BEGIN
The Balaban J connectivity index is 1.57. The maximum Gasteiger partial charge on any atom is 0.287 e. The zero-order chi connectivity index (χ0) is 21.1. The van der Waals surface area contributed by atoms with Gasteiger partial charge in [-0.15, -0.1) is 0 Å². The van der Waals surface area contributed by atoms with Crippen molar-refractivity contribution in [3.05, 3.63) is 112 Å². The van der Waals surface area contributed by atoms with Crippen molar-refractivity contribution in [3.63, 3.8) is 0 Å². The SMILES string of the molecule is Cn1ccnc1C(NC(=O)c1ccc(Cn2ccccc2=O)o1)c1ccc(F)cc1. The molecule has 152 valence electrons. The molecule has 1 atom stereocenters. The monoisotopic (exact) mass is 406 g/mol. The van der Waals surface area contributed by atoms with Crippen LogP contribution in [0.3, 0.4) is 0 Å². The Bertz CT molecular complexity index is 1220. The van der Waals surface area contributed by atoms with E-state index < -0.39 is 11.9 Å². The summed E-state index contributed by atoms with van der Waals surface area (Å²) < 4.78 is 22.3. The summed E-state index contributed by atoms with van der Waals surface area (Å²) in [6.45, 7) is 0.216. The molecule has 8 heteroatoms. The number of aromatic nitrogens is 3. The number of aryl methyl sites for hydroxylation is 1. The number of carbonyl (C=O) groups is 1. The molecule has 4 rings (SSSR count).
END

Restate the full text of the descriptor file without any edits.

The Balaban J connectivity index is 1.57. The maximum Gasteiger partial charge on any atom is 0.287 e. The zero-order chi connectivity index (χ0) is 21.1. The van der Waals surface area contributed by atoms with Gasteiger partial charge in [-0.15, -0.1) is 0 Å². The van der Waals surface area contributed by atoms with Crippen molar-refractivity contribution in [3.05, 3.63) is 112 Å². The van der Waals surface area contributed by atoms with Crippen molar-refractivity contribution in [3.63, 3.8) is 0 Å². The SMILES string of the molecule is Cn1ccnc1C(NC(=O)c1ccc(Cn2ccccc2=O)o1)c1ccc(F)cc1. The molecule has 152 valence electrons. The molecule has 1 atom stereocenters. The monoisotopic (exact) mass is 406 g/mol. The van der Waals surface area contributed by atoms with Crippen LogP contribution in [0.3, 0.4) is 0 Å². The Bertz CT molecular complexity index is 1220. The van der Waals surface area contributed by atoms with E-state index < -0.39 is 11.9 Å². The summed E-state index contributed by atoms with van der Waals surface area (Å²) < 4.78 is 22.3. The summed E-state index contributed by atoms with van der Waals surface area (Å²) in [6.45, 7) is 0.216. The molecule has 8 heteroatoms. The number of aromatic nitrogens is 3. The number of aryl methyl sites for hydroxylation is 1. The number of carbonyl (C=O) groups is 1. The molecule has 4 rings (SSSR count).